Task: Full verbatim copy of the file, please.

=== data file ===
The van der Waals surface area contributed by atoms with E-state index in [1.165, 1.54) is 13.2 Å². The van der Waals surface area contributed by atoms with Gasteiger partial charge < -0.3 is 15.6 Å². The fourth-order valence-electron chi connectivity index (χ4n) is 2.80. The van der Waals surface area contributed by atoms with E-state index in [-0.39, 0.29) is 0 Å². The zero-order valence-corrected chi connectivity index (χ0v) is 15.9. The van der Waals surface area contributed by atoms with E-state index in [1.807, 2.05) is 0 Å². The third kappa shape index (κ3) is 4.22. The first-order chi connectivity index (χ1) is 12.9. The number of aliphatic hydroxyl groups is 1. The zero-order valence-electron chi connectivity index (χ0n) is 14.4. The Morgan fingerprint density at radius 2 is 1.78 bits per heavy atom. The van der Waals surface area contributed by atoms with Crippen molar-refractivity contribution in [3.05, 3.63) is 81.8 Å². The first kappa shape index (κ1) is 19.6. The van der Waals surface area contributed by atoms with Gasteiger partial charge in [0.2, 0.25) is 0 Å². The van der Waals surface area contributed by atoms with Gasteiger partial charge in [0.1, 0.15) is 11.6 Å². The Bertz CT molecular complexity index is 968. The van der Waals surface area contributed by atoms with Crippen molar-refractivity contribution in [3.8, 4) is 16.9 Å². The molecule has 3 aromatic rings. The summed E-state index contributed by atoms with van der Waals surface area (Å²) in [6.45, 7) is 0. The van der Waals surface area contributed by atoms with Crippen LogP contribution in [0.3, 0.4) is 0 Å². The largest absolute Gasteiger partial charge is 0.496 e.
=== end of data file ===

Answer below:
The van der Waals surface area contributed by atoms with E-state index in [1.165, 1.54) is 13.2 Å². The van der Waals surface area contributed by atoms with Gasteiger partial charge < -0.3 is 15.6 Å². The fourth-order valence-electron chi connectivity index (χ4n) is 2.80. The van der Waals surface area contributed by atoms with E-state index in [-0.39, 0.29) is 0 Å². The zero-order valence-corrected chi connectivity index (χ0v) is 15.9. The van der Waals surface area contributed by atoms with E-state index in [1.807, 2.05) is 0 Å². The third kappa shape index (κ3) is 4.22. The first-order chi connectivity index (χ1) is 12.9. The number of aliphatic hydroxyl groups is 1. The zero-order valence-electron chi connectivity index (χ0n) is 14.4. The Morgan fingerprint density at radius 2 is 1.78 bits per heavy atom. The van der Waals surface area contributed by atoms with Crippen molar-refractivity contribution in [3.05, 3.63) is 81.8 Å². The first kappa shape index (κ1) is 19.6. The van der Waals surface area contributed by atoms with Gasteiger partial charge in [0.2, 0.25) is 0 Å². The van der Waals surface area contributed by atoms with Gasteiger partial charge in [0.1, 0.15) is 11.6 Å². The Bertz CT molecular complexity index is 968. The van der Waals surface area contributed by atoms with Crippen molar-refractivity contribution in [3.8, 4) is 16.9 Å². The molecule has 3 aromatic rings. The summed E-state index contributed by atoms with van der Waals surface area (Å²) in [6.45, 7) is 0. The van der Waals surface area contributed by atoms with Crippen LogP contribution in [0.3, 0.4) is 0 Å². The largest absolute Gasteiger partial charge is 0.496 e.